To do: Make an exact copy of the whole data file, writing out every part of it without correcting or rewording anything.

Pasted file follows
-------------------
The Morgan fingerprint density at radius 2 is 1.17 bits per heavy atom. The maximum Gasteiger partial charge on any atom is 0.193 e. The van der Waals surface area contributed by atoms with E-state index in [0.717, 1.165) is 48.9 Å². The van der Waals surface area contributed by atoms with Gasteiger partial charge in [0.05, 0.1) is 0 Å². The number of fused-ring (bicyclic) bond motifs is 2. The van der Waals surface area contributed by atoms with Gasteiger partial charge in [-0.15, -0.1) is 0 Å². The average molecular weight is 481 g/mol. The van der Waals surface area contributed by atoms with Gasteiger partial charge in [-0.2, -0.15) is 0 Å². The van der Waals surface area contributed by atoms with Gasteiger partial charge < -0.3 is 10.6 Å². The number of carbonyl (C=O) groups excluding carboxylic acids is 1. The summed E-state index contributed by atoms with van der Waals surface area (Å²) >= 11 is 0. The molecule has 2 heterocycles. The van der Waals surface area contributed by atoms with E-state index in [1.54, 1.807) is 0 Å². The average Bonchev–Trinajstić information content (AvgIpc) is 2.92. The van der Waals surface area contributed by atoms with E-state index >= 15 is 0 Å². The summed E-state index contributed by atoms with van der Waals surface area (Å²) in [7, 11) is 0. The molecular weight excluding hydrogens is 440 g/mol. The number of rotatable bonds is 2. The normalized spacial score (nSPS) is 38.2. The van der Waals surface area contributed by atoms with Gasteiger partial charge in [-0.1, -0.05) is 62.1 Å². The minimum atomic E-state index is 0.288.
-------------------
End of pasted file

The Morgan fingerprint density at radius 2 is 1.17 bits per heavy atom. The maximum Gasteiger partial charge on any atom is 0.193 e. The van der Waals surface area contributed by atoms with E-state index in [0.717, 1.165) is 48.9 Å². The van der Waals surface area contributed by atoms with Gasteiger partial charge in [0.05, 0.1) is 0 Å². The number of fused-ring (bicyclic) bond motifs is 2. The van der Waals surface area contributed by atoms with Gasteiger partial charge in [-0.15, -0.1) is 0 Å². The average molecular weight is 481 g/mol. The van der Waals surface area contributed by atoms with Gasteiger partial charge in [-0.2, -0.15) is 0 Å². The van der Waals surface area contributed by atoms with Gasteiger partial charge < -0.3 is 10.6 Å². The number of carbonyl (C=O) groups excluding carboxylic acids is 1. The summed E-state index contributed by atoms with van der Waals surface area (Å²) >= 11 is 0. The molecule has 2 heterocycles. The van der Waals surface area contributed by atoms with E-state index in [1.54, 1.807) is 0 Å². The average Bonchev–Trinajstić information content (AvgIpc) is 2.92. The van der Waals surface area contributed by atoms with E-state index >= 15 is 0 Å². The summed E-state index contributed by atoms with van der Waals surface area (Å²) in [7, 11) is 0. The molecular weight excluding hydrogens is 440 g/mol. The number of rotatable bonds is 2. The normalized spacial score (nSPS) is 38.2. The van der Waals surface area contributed by atoms with Gasteiger partial charge in [-0.1, -0.05) is 62.1 Å². The minimum atomic E-state index is 0.288.